Social Ecology and the Prevention of Suicide and Aggression in African American Youth
Principal Investigator: LaVome Robinson, Ph.D.
Co-Investigator: Leonard A. Jason, Ph.D.
A grant that was funded by Eunice Kennedy Shriver National Institute of Child Health and Human Development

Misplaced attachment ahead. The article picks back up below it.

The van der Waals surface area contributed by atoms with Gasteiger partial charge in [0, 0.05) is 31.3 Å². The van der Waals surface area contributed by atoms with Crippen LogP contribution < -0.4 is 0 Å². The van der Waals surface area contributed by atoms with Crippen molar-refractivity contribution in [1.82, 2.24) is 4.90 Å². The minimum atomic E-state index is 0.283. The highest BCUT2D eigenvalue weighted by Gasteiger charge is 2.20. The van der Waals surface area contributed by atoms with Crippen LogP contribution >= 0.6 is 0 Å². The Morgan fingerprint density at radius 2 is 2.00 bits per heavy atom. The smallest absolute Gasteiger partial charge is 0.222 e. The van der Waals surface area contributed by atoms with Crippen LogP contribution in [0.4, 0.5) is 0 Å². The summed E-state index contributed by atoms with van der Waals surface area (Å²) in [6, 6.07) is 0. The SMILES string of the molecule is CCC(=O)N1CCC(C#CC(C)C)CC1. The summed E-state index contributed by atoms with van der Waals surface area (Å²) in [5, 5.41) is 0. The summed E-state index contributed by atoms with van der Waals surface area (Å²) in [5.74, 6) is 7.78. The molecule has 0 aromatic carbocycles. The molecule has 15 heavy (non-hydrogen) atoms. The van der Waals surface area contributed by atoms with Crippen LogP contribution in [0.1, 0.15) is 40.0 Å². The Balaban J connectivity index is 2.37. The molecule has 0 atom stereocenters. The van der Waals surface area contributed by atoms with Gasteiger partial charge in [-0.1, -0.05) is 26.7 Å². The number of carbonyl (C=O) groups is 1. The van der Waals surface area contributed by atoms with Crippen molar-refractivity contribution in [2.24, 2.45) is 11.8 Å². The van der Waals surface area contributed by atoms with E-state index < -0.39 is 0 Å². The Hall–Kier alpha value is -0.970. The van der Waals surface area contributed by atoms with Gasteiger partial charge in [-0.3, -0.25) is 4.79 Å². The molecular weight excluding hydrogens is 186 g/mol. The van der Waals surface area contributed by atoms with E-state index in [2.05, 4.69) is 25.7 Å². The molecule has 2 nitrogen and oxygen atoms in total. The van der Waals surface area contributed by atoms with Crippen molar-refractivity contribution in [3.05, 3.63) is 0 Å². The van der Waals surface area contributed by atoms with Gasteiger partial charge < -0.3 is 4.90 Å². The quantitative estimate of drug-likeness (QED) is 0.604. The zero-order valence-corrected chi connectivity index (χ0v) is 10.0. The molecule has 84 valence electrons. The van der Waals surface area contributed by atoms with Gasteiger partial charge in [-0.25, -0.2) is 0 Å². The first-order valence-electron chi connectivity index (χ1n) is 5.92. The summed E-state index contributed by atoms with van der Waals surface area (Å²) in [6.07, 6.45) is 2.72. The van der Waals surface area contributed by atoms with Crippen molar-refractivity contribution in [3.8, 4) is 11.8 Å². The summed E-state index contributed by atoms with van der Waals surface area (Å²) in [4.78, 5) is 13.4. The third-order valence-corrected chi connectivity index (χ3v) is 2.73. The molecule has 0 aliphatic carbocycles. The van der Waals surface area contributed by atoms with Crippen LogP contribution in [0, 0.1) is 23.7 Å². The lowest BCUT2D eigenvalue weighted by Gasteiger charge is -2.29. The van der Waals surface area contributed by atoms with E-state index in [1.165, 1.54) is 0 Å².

This indicated prevention intervention trial employs a randomized controlled design to examine the efficacy of a 15-session, culturally tailored, cognitive-behavioral group prevention intervention for urban, low income African American adolescents. The PI successfully adapted the Coping with Stress Course (Clarke et al., 1995) to be culturally sensitive and appropriate for use with urban, low-income African American adolescents. This culturally-adapted intervention (i.e., the Adapted-Coping with Stress Course [Robinson & Case, 2003]) will be significantly revised to enhance individual competencies believed to mitigate the risk for self-directed (i.e., suicidality) and inter-personal aggression. In addition, the proposed study aims to examine how neighborhood and family ecological characteristics moderate the effects of a culturally-adapted, cognitive-behavioral coping with stress prevention intervention on African American adolescents’ self-directed and interpersonal aggression. This study is expected to have broad public health implications toward the reduction of African American youth health disparities and inform practice and policy on the development of effective violence prevention interventions for African American youth. It is expected that this study will inform a future large scale effectiveness study that will embed an evidence-based, culturally sensitive violence prevention intervention within a large urban school system.